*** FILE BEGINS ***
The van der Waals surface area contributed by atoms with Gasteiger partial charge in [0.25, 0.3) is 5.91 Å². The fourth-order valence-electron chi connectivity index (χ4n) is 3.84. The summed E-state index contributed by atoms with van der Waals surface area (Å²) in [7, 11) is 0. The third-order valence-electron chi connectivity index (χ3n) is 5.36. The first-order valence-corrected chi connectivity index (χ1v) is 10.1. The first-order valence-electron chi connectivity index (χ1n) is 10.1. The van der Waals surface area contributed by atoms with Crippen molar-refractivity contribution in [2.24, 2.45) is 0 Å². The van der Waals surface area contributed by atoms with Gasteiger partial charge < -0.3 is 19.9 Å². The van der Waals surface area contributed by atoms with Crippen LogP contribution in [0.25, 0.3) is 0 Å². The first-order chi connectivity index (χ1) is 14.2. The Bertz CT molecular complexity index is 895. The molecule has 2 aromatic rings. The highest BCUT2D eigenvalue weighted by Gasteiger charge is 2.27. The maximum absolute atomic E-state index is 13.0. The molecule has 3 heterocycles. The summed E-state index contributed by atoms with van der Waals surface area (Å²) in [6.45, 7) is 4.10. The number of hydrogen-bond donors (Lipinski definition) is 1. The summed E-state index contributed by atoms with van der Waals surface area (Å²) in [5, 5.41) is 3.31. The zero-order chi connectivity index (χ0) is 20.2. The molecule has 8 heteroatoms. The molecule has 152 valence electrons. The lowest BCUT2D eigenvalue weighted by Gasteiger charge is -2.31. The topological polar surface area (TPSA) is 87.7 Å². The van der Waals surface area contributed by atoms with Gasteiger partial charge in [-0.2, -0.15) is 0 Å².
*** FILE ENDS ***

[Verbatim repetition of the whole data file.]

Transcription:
The van der Waals surface area contributed by atoms with Gasteiger partial charge in [0.25, 0.3) is 5.91 Å². The fourth-order valence-electron chi connectivity index (χ4n) is 3.84. The summed E-state index contributed by atoms with van der Waals surface area (Å²) in [7, 11) is 0. The third-order valence-electron chi connectivity index (χ3n) is 5.36. The first-order valence-corrected chi connectivity index (χ1v) is 10.1. The first-order valence-electron chi connectivity index (χ1n) is 10.1. The van der Waals surface area contributed by atoms with Crippen molar-refractivity contribution in [2.24, 2.45) is 0 Å². The van der Waals surface area contributed by atoms with Gasteiger partial charge < -0.3 is 19.9 Å². The van der Waals surface area contributed by atoms with Crippen LogP contribution in [0.25, 0.3) is 0 Å². The first-order chi connectivity index (χ1) is 14.2. The Bertz CT molecular complexity index is 895. The molecule has 2 aromatic rings. The highest BCUT2D eigenvalue weighted by Gasteiger charge is 2.27. The maximum absolute atomic E-state index is 13.0. The molecule has 3 heterocycles. The summed E-state index contributed by atoms with van der Waals surface area (Å²) in [6.45, 7) is 4.10. The number of hydrogen-bond donors (Lipinski definition) is 1. The summed E-state index contributed by atoms with van der Waals surface area (Å²) in [5, 5.41) is 3.31. The zero-order chi connectivity index (χ0) is 20.2. The molecule has 8 heteroatoms. The molecule has 152 valence electrons. The lowest BCUT2D eigenvalue weighted by Gasteiger charge is -2.31. The topological polar surface area (TPSA) is 87.7 Å². The van der Waals surface area contributed by atoms with Gasteiger partial charge in [-0.2, -0.15) is 0 Å².